How can people be SO certain of their personal beliefs being right, and therefore so scared of the afterlife that they deliberately indoctrinate their young? I mean no one can be 100% certain about anything. Sure, we can be more certain about gravity working right now (drops a pen in front of myself), than we are about Arnold Schwarzenegger being a literal terminator. Our beliefs work on a sliding scale and the world around us provides the best testable examples of what is and is not worth believing in.
Why am I saying all of this?
I am saying all of this because I fear that too often we attempt to believe something we can’t test or prove even partly, deciding therefore to suspend rational belief in the favour of hope and speculation about supernatural events and realities that don’t actually impact the world we are in right now. If we hang fast to these supernatural beliefs then we will force our children, whether we mean to or not, into a belief system around something they can’t prove.
The truth is we don’t do this for anything other than religion. Surely, we should be encouraging the next generation to step back and ask ‘why’ over more than just our politics or economic situations. Surely, we should allow them to as ‘why’ over everything and come to their own coherent decisions, which they can act upon in a realistic way.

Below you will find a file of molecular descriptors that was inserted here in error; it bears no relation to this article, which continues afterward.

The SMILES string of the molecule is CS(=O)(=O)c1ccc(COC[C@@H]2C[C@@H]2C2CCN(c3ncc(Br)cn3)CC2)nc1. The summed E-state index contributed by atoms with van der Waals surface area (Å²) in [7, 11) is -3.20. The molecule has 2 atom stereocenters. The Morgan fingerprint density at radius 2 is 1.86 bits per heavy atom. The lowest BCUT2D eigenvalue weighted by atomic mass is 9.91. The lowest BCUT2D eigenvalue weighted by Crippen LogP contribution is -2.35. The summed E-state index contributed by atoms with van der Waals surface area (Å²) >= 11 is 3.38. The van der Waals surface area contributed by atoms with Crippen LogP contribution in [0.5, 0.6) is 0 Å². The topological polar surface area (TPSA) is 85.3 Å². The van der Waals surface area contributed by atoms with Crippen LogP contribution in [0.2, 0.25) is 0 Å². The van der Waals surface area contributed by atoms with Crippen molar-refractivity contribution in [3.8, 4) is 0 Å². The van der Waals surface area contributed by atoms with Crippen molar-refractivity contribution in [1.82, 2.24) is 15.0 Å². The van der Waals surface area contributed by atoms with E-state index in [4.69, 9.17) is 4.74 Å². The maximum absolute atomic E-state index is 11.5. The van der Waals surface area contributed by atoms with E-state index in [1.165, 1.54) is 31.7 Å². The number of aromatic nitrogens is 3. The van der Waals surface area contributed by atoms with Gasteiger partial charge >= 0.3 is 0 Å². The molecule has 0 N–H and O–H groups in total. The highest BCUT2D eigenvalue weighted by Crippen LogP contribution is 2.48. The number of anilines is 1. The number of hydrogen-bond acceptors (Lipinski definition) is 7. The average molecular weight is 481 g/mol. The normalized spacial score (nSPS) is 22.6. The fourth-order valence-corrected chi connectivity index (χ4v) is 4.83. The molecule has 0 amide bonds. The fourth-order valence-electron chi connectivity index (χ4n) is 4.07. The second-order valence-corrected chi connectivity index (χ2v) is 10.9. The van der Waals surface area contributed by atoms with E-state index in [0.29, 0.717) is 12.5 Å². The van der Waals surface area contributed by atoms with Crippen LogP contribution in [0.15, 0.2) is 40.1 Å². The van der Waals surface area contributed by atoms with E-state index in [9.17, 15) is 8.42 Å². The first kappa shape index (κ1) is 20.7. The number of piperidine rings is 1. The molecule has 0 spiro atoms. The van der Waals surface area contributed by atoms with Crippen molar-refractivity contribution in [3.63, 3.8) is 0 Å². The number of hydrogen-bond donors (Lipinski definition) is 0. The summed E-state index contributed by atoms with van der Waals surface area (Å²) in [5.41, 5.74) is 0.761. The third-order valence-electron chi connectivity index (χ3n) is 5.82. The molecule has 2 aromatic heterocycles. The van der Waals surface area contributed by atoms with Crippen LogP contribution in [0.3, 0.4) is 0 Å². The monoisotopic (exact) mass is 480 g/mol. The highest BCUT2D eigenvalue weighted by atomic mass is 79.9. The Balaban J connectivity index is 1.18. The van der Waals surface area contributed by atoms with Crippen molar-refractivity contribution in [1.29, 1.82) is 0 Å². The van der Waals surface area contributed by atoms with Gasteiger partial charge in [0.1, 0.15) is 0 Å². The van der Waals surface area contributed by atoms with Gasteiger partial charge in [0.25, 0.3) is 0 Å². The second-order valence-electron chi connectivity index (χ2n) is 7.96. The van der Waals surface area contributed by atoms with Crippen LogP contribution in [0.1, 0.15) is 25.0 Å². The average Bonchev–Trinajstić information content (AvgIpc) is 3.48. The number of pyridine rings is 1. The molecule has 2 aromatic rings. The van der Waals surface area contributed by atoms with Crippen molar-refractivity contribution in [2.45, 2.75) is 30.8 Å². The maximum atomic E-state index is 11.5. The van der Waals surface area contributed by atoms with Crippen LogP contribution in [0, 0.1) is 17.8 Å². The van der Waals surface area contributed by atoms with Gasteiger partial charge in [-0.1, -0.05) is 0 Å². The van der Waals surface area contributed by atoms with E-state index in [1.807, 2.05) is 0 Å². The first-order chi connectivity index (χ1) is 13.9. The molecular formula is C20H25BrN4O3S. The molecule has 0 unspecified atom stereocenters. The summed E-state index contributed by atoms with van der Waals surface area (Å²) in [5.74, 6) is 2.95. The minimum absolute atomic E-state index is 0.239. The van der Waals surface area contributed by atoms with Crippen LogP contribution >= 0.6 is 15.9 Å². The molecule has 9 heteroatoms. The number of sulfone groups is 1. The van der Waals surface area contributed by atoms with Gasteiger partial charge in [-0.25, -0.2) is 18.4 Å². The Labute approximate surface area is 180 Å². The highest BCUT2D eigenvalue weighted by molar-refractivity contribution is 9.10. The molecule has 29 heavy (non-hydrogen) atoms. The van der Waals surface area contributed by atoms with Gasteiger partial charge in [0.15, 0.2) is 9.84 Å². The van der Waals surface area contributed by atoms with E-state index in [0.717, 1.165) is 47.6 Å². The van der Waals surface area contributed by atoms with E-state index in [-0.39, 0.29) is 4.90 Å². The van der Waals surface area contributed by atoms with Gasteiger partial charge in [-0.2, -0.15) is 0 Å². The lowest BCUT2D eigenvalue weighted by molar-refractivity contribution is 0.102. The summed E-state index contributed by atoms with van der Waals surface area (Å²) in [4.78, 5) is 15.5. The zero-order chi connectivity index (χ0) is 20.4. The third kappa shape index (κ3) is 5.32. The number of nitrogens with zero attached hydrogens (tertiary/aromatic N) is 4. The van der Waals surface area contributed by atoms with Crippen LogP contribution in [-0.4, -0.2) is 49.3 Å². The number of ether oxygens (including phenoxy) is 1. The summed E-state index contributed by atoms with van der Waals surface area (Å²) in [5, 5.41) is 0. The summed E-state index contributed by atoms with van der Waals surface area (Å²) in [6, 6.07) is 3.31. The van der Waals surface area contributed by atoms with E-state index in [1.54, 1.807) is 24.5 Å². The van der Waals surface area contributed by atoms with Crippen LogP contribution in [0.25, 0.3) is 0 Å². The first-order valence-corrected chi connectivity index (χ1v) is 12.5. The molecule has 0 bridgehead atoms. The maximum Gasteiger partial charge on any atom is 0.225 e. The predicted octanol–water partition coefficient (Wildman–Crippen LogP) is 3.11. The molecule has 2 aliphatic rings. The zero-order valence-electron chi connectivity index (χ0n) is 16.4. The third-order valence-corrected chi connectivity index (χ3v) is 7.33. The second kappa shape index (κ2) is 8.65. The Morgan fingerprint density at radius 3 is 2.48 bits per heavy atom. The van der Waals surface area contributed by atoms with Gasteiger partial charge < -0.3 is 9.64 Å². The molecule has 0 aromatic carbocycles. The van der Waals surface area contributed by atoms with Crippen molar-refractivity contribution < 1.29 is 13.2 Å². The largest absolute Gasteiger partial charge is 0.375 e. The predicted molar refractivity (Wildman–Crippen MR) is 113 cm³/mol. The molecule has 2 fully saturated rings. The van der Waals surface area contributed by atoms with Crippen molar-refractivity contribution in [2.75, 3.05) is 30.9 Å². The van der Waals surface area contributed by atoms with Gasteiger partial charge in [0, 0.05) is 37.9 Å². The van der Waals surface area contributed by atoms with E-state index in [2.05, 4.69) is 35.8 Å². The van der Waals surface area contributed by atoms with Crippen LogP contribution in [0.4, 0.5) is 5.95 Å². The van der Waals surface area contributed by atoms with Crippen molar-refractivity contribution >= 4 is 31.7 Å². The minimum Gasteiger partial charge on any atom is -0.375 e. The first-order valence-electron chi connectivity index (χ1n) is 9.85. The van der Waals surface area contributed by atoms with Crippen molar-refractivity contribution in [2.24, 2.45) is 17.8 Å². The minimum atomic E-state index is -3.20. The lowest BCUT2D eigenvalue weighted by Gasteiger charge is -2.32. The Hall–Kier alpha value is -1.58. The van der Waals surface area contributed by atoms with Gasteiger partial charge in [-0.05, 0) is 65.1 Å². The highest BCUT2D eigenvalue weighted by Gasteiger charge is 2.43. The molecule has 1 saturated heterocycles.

Our children are our future, and they should have the freedom to poke and prod at every facet of life as they grow up. I won’t indoctrinate my boys, but I will ask questions of them and of the belief systems of the world, and together we can see what we think.
_End of Blog Blurb_
Thanks for taking the time to read my blog. It has taken me a few years to get to a place where I am able to share my loss of faith and to start writing about the journey that I am still on for you all. I hope you find it useful.
Podcast: If you like what you read then you could always check out the podcast ‘When Belief Dies’, it is available on all major podcasting platforms or you can listen via YouTube. Dave and I upload and publish via Anchor FM each Wednesday at 7 am.
Grammar, spelling, capitalisation and punctuation: I am massively dyslexic. It has taken me years to get to the level I am currently at with writing and I have done this mainly through reading. I want to be better and ask you, reader, to please forgive any errors in my writing. I hope you notice improvement upon improvement over the coming years.
Time Frame: This blog is roughly six to nine months behind where I currently am at in my journey out of religion. It’s important to remember that when reading and commenting.
If you want to connect with me, then you can get in touch via any of the social media links that can be found at the top of the page. If you want to get every post straight to your inbox then you can do that by either following directly via WordPress or with your email address, whichever you prefer – the links are to the right.
I’ll see you back here at the same time next week 🙂
Farewell For Now – When Belief Dies
- Farewell For Now
- When Belief Dies #100 – 'Psychedelics, Philosophy & God' with Peter Sjöstedt-Hughes
- When Belief Dies #99 – 'Open and Relational Theology' with Thomas Jay Oord
- When Belief Dies #98 – 'The Take Over' with Daniel Kelly & Roger Bretherton
- When Belief Dies #97 – 'The End?' with Daniel Kelly